23 September 1981
by Pam Hersh
Princeton Borough Council last week voted to “donate” $3,000 to the Princeton First Aid and Rescue Squad in order to sustain the employment of the paid daytime crew through the end of the year.
The $3,000, however is only band-aid treatment. The squad’s fiscal wound will fester again at the beginning of 1982, when the borough’s contribution runs out. The wound will continue to fester until the governments of the borough and the township find a permanent solution for funding the salaries of the two paid daytime crew members.
Borough Mayor Robert Cawley at a Monday press conference said the borough has made no final commitment to funding the daytime crew salaries; the borough’s financial contraints are “enormous,” and the funding question for the squad personnel will be decided again in two months at budget time.
THE TOWNSHIP, however, is “committed” to provide daytime first aid squad service for its residents on a permanent basis. “Although our funding has gone from year to year, the township somehow will stabilize the daytime service situation. The uncertainty of the situation is demoralizing and devastating to both the paid personnel as well as the volunteers.
“If the township has to, we could make the daytime crew township employees and charge the borough residents for daytime service,” said Township Committee member William Cherry at a meeting last Wednesday night. Mr. Cherry was chairing the meeting in the absence of Mayor Josie Hall.
At the Wednesday meeting, township committee members rejected a suggestion from the Borough Council to try a “pay as you go” first aid daytime service. Council members Barbara Hill and Richard Macgill proposed a system under which Princeton residents would be charged a fee for daytime use of the squad. The fee revenue would go directly to funding the paid daytime crew and any additional money needed for the salaries of the crew would come from the township and the borough on a ratable basis.
“We know this is an unpopular alternative, but we feel the borough residents are more concerned about their taxes than anything else. We thought the plan could be an alternative to raising taxes,” said Ms. Hill.
Although the township would not go along with the pay-as-you-go system, because it “more than likely” would cut down contributions and ruin the morale of the volunteers, said Mr. Cherry, the township committee members agreed to form a study committee with the borough to look into the funding problem.
THERE WAS no funding problem during the first year of the $36,000 paid daytime crew program. From April 1980 through April 1981, the two daytime employees were financed by the township and the borough on a ratable basis, the township paid two-thirds of the costs and the borough paid one third.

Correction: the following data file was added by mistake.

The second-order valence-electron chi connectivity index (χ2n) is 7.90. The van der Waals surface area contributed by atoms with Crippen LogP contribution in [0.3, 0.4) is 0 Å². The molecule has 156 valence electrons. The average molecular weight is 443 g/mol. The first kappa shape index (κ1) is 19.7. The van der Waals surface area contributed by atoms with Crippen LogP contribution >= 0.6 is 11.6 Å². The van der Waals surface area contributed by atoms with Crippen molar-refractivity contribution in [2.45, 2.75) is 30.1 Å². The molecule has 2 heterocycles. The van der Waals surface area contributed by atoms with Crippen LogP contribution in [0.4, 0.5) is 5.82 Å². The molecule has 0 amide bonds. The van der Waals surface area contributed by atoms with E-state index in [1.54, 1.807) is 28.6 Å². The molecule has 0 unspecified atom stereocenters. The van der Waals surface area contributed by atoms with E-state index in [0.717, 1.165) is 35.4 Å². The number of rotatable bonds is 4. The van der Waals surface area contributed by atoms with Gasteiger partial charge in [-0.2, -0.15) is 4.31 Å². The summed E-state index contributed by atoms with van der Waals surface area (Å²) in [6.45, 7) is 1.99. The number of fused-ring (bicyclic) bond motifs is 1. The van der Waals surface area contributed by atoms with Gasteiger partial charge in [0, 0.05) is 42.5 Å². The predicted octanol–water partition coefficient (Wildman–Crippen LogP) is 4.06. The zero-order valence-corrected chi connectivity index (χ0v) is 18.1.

The funding crisis came this year when the township agreed to pay two-thirds ($24,000) of the program’s costs, but the borough only made a donation of $5,000. Mayor Cawley said some people have the mis-impression that the borough’s approval of the program for the first year guaranteed borough support for the future years of the paid personnel squad program.
If the borough had failed to appropriate an additional $3,000 last week, the daytime program would have died on Sept. 25.
Borough administrator Mark Gordon said he is taking the $3,000 from the borough’s administrative executive account, which funds expenses for council and administration offices. “Probably we will run short in this account, but after Nov. 1, we are allowed by the state to transfer monies from one account into another. Ultimately, I don’t know which area of the budget will have to bear the brunt of the additional $3,000 outlay. One thing I can say for sure is that we do not have that kind of money laying around,” said Mr. Gordon.
The daytime program will need another $4,000 to ensure its survival through the end of its second year of operation (April 30, 1982).
See COUNCIL, page 20A
(Continued from page 1A)
“EVEN IF WE get enough money to get us through April of next year, we can’t go on like this. The uncertainty of the funding situation is not fair to us and more importantly, not fair to the residents of the Princetons. I know the borough is in a bind. I know the borough has no quarrel with the squad, but I don’t know why we are getting treated in a different manner from the police” said Edwin Obert, captain of the squad.
The precarious state of the funding has resulted in the “probable loss”’ of one of daytime staff, John Kelty, who may go to work in Ocean or Middlesex County, according to Mr. Obert. The other paid daytime person, Joseph Dermen, who also serves as a volunteer at night, “so far still plans to stay with the daytime program, in spite of the problems.’’
The funds which the squad raises through private donations go for capital equipment purchases and operating costs. Last year the squad brought in $85,000, spent $70,000 for operating expenses and used the extra $15,000 to pay off a prior year’s debt acquired through the purchase of an ambulance.